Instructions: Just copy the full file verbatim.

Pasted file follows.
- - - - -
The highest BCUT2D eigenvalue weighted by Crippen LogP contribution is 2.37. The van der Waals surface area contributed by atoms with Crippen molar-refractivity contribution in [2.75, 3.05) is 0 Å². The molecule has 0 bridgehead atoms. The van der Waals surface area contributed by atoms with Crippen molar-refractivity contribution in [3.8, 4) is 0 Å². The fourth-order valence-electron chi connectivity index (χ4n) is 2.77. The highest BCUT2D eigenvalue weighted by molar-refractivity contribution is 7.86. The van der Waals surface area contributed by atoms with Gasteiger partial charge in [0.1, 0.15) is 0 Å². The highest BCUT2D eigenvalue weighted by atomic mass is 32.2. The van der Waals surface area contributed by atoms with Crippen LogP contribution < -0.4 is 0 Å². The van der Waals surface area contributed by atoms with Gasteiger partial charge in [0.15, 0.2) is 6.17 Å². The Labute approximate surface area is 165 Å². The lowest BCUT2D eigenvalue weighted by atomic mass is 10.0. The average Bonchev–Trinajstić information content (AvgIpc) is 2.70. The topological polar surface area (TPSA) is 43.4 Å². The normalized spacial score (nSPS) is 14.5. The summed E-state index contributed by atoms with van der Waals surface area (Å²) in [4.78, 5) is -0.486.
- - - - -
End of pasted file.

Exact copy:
The highest BCUT2D eigenvalue weighted by Crippen LogP contribution is 2.37. The van der Waals surface area contributed by atoms with Crippen molar-refractivity contribution in [2.75, 3.05) is 0 Å². The molecule has 0 bridgehead atoms. The van der Waals surface area contributed by atoms with Crippen molar-refractivity contribution in [3.8, 4) is 0 Å². The fourth-order valence-electron chi connectivity index (χ4n) is 2.77. The highest BCUT2D eigenvalue weighted by molar-refractivity contribution is 7.86. The van der Waals surface area contributed by atoms with Gasteiger partial charge in [0.1, 0.15) is 0 Å². The highest BCUT2D eigenvalue weighted by atomic mass is 32.2. The van der Waals surface area contributed by atoms with Crippen LogP contribution < -0.4 is 0 Å². The van der Waals surface area contributed by atoms with Gasteiger partial charge in [0.15, 0.2) is 6.17 Å². The Labute approximate surface area is 165 Å². The lowest BCUT2D eigenvalue weighted by atomic mass is 10.0. The average Bonchev–Trinajstić information content (AvgIpc) is 2.70. The topological polar surface area (TPSA) is 43.4 Å². The normalized spacial score (nSPS) is 14.5. The summed E-state index contributed by atoms with van der Waals surface area (Å²) in [4.78, 5) is -0.486.